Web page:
Other deans whose schools were listed in the reports generally praised the city’s efforts but stopped short of endorsing the data as meaningful.

“Warning flags about using this data should be up all over the place,” said David Steiner, the dean of Hunter College’s School of Education who kicked off efforts to overhaul teacher preparation programs when he was state education commissioner several years ago.

For instance, Hunter graduates were rated ineffective 2 percent of the time on 2011-2012 growth scores compiled from that year’s state tests, among the lowest of any program. But the data were based on just 28 teachers who graduated from Hunter.

Some data points were based on larger sample sizes. The city’s reports show that programs did not send graduates to high-need schools at equal rates. Mercy College and Lehman College both sent nearly half of their new teachers to high-need schools, but that figure less than 25 percent for six universities, including just 16 percent for Queens College and 22 percent for NYU and Teachers College graduates.

The higher-than-average retention rate is also meaningful, officials said. Teachers do not reach their peak performance until they have been in the classroom for five years, research suggests, but half of all teachers leave before then.

The data did not show whether the teachers who stayed in the system were effective, which department officials cited as a major limitation. In the future, they said, the reports will be used to show whether preparation programs produce high-quality teachers who stick around.

For now, officials said they hoped the report cards would pressure the education colleges to change their approaches so that their graduates better serve the city’s public schools.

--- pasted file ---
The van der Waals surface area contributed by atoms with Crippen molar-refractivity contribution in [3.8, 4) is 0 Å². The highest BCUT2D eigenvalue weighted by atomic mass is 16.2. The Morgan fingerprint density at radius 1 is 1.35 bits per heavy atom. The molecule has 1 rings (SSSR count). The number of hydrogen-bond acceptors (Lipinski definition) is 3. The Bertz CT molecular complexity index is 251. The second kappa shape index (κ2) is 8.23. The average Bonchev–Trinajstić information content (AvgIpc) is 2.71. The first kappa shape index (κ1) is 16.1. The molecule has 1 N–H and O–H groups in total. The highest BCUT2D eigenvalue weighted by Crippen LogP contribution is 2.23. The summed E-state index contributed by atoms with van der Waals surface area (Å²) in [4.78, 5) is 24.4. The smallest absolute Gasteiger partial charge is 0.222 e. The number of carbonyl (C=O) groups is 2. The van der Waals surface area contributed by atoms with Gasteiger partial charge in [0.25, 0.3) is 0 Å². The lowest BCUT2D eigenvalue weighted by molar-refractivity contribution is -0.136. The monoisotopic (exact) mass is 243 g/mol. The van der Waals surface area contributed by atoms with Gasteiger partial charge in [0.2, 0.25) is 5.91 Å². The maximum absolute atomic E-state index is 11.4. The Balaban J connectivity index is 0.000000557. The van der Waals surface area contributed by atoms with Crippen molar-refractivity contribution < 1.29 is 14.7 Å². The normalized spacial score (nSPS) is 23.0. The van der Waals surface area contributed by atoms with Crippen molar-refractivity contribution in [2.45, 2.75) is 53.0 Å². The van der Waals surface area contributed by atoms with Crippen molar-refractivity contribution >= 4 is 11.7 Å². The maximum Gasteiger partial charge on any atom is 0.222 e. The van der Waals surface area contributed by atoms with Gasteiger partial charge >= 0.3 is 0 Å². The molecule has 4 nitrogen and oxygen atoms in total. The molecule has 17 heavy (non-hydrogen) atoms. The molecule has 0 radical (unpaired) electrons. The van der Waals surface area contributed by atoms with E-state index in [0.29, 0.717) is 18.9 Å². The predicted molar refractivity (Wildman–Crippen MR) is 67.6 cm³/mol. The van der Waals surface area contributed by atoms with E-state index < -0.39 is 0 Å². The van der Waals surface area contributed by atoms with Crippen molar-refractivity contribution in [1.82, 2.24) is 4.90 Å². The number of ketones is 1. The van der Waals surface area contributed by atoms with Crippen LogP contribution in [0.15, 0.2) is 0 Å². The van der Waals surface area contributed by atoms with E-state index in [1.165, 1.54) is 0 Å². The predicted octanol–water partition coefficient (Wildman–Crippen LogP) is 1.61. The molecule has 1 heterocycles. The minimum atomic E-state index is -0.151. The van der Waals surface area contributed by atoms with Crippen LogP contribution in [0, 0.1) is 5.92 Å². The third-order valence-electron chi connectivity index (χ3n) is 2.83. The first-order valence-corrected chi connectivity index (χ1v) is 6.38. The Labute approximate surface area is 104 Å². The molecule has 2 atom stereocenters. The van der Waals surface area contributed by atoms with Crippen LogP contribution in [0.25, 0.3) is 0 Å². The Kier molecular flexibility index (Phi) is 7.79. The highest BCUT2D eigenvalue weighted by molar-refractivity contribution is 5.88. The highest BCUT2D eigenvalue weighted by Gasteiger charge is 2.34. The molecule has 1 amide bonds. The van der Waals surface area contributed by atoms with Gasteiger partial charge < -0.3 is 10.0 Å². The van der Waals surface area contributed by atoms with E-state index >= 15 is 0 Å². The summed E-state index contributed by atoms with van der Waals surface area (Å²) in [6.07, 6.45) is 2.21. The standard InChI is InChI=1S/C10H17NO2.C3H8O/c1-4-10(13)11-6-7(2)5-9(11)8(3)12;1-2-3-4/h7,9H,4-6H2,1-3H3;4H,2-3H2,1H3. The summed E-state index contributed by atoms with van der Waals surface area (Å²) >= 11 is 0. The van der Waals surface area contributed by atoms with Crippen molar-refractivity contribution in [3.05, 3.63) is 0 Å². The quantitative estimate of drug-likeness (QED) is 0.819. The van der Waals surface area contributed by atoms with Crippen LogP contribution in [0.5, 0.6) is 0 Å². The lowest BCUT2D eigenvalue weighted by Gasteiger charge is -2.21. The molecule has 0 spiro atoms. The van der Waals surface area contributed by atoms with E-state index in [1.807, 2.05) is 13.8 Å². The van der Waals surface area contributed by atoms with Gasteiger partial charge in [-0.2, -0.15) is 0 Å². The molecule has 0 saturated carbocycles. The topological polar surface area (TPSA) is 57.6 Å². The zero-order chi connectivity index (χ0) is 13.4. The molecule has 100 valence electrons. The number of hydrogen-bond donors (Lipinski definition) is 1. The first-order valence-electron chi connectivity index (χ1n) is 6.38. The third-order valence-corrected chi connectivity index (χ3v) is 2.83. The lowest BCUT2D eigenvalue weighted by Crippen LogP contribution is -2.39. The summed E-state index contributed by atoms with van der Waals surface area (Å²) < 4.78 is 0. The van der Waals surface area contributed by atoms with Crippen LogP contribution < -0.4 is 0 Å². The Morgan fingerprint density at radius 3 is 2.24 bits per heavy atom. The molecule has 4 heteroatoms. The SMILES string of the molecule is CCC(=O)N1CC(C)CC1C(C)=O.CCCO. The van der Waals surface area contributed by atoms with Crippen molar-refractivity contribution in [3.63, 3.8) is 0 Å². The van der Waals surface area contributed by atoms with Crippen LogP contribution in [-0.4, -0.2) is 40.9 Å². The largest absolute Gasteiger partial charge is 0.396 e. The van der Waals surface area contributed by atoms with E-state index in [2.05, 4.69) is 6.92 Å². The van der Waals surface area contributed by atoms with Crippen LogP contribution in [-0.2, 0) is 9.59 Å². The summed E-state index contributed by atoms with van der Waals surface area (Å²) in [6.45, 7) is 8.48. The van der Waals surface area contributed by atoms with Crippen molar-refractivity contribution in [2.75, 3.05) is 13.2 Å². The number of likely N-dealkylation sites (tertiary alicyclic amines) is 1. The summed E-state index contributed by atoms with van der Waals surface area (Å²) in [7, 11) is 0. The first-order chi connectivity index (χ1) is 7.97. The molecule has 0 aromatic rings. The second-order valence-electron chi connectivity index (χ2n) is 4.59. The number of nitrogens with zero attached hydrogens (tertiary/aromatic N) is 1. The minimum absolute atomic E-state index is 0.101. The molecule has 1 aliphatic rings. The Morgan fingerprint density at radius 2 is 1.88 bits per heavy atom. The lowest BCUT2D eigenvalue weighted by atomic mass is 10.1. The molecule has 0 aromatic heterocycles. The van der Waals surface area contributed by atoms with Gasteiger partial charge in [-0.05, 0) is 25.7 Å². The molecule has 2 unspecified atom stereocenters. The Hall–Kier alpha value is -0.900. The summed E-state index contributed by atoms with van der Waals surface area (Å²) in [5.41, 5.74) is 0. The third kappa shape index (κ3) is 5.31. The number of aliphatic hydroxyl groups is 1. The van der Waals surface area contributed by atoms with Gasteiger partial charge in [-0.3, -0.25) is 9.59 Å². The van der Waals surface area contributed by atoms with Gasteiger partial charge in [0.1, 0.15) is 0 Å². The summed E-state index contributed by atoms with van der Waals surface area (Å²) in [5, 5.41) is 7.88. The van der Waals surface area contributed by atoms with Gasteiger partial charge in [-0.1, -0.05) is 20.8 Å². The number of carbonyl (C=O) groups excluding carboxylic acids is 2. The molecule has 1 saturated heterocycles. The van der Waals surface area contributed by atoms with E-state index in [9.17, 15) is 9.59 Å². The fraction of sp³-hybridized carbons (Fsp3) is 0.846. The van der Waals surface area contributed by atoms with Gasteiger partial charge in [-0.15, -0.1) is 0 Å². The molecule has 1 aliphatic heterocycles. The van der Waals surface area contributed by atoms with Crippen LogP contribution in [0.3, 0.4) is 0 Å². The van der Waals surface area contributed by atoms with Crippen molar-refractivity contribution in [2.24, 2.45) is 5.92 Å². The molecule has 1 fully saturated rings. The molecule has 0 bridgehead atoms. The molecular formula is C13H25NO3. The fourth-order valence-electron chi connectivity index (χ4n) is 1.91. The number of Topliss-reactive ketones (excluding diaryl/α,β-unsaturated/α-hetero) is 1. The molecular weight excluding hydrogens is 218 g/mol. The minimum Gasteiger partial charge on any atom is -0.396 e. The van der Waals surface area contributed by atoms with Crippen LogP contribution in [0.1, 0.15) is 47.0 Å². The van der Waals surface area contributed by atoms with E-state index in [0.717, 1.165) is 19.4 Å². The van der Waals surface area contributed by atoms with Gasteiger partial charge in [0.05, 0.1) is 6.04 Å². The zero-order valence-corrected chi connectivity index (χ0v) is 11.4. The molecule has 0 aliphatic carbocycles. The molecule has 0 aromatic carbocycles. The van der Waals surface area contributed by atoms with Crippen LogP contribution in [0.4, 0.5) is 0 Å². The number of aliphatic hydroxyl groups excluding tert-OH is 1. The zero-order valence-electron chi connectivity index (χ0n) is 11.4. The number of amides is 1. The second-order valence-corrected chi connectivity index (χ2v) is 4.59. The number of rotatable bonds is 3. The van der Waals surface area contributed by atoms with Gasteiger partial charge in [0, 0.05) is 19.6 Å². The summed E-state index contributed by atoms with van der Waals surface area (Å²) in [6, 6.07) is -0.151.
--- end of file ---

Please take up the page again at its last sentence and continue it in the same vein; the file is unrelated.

“We do think there are other ways that we can kind of work with the universities to incentivize them to implement new programs to better meet our needs,” Weiner said.

Brabeck said her school recently launched a dual-certification program for teachers to receive special education certification in order to meet a higher demand to serve students with disabilities.

Jane Ashdown, dean of the education school at Adelphi University on Long Island, said geography explains why just one out of four Adelphi graduates hired by the city worked in high-need schools.

“Teachers historically teach close to home,” said Ashdown. “We’re a regional school and we pull many of our candidates from very close by, in Nassau County and Queens and Brooklyn. So our school sites also tend to be in those areas.”

But, she added, “I think we could be improving in seeing more of our candidates prepared for and staying in high-need schools. So I think that’s something we can dig into and will be using as we go into the fall semester.”

The city will produce similar reports for alternative certification programs, including Teach for America and the city’s Teaching Fellows program, next month.